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What makes a woman wearing an Indian outfit like the salwar kameez or a sari inferior to a woman in Western wear? Why these stereotypes?
Recently I came across an advertisement on TV, where it was all about not judging a woman. An advertisement with a different mindset and which really appealed to me a lot. They were inspiring and empowering lines for women, one of which says, “meri salwar kameez mujhko behenjee nahein bulatee” and after that the salwar-kameez clad girl immediately sits on her bullet and goes away with the same pride in front of all so called modern people.
Really, those punch lines resonate so much with my views too.
Check it out!
A few years ago we had a wonderful trip to Ooty. It was a good outing with my family. We all keep updating our Facebook status frequently for all events, so even I had posted a few photographs of myself and my family on this trip. A lot of likes and good comments came my way, but a few made me think. The reason was that I wore mostly salwar kameez during my trip, and it seemed to irk a few.
“How can you wear salwar kameez all the time?”
“Isn’t it boring for you?”
“Why didn’t you wear any Western outfit there?”
“Are you not a modern mom?”
“What has restricted you from wearing it now as you were always been seen in jeans and t-shirt long back?”
Those were the immediate questions thrown at me. I pondered – am I not really a modern mom? But what actually is this so called Modern Mom? Is it just an outfit which makes you so?
No! Outside looks can never depict your inner beauty of thoughts, imagination, hard work, vision and the will power which defines you – not your clothes.
Your must admit that your skills, your behaviour, your attitude can never get affected by your outfit. Then why do we follow these double standards in our daily life? Is it just for the sake of others? If you are not comfortable wearing a certain outfit then it doesn’t give liberty to others to judge you. And it is equally applicable to all whether it’s Indian or Western!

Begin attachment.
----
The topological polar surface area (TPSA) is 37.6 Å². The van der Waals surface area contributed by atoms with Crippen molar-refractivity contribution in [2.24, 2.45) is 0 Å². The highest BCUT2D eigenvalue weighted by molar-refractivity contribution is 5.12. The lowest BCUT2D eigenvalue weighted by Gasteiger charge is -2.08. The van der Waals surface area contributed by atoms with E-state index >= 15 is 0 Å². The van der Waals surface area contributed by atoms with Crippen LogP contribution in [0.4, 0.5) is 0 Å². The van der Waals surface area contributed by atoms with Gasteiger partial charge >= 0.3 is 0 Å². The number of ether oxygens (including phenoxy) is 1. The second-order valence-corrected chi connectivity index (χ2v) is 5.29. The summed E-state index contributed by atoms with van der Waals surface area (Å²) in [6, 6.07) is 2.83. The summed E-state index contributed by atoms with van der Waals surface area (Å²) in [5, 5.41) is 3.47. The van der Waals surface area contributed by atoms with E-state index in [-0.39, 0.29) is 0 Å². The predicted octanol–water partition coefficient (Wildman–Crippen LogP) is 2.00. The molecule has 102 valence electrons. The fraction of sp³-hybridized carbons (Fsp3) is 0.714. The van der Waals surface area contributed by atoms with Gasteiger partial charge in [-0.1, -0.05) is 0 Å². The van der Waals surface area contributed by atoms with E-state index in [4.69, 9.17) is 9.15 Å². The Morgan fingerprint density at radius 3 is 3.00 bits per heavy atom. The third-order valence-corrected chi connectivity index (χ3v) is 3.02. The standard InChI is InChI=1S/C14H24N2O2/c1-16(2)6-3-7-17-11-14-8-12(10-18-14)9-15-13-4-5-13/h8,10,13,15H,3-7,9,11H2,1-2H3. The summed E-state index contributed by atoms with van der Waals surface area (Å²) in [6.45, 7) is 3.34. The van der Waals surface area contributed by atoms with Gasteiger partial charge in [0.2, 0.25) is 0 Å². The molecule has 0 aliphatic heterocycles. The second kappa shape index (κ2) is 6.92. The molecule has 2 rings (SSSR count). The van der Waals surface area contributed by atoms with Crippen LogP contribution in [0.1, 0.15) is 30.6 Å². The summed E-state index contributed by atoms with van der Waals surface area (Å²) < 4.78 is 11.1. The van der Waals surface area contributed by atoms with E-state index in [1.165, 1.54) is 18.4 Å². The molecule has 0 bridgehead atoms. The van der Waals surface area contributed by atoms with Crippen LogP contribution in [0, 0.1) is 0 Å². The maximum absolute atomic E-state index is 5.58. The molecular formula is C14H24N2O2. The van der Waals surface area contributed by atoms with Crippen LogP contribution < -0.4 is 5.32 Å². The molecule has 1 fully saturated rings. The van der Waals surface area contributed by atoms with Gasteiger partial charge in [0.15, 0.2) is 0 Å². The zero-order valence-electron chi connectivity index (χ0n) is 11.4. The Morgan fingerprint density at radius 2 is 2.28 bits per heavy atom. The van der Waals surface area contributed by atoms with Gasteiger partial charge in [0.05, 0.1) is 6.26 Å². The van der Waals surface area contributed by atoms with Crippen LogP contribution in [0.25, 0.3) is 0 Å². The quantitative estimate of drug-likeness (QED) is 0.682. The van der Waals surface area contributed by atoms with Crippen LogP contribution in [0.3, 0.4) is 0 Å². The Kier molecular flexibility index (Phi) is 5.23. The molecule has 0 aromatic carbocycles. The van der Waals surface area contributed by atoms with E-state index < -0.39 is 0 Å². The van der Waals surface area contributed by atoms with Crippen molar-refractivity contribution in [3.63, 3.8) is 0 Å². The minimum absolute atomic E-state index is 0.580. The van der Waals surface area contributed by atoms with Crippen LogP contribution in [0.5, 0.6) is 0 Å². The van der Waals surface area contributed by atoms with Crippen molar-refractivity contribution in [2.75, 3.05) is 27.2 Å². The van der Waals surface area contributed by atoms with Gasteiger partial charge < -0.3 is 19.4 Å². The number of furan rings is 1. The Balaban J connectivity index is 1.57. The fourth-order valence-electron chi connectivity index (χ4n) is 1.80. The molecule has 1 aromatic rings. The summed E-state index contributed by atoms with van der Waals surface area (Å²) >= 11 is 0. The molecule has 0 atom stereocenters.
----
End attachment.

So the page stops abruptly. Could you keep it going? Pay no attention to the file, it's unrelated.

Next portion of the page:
I love Indian outfits and I don’t regret that there was a time when I was madly in love with Western ones. It was my choice at that time, and now too, it’s completely my choice.
I am not a stereotype, so what if I don’t feel comfortable in jeans now?
I am not a stereotype even if I don’t keep pace with fashion trends.
I am not a stereotype; I do my best to raise a voice and fight for social issues.
I am not a stereotype; I do talk fluent English.
I am not a stereotype; I do cook multi-cuisine food.
I am not a stereotype; I drive both, a two-wheeler and a four-wheeler.
I am not a stereotype; I am independent and do well in my professional life.
I am not a stereotype, I don’t lie to people and honesty is my best policy.
I am not a stereotype, as I make sure I respect each and everyone.
How does it matter, if I still wear a salwar kameez?
Will it change my identity?
Will it make any difference for them who love you?
Will people not respect you?
Everyone is/should be known by their behaviour and not by how they look. Follow your heart, wear what you want, not what others want you to – whether it’s traditional or Western. After all, at the end, your heart has to win and not your outfit.
Don’t judge or demoralize those who are comfortable in what they are. We have no right to criticize them and to make them feel inferior.
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Image source: shutterstock
Founder-Life Of A Mother (Blog). Just spreading some positive vibes around.
True! A book must not be judged by its cover. When we wear something it must be appropriate for the context and culture that we are fitting into and above all it must be something that we feel comfortable in.
Thank you Sonia for resonating so much with my thoughts!!
Hi, beautiful article. So much of women in this message.
Thank you Mamata!
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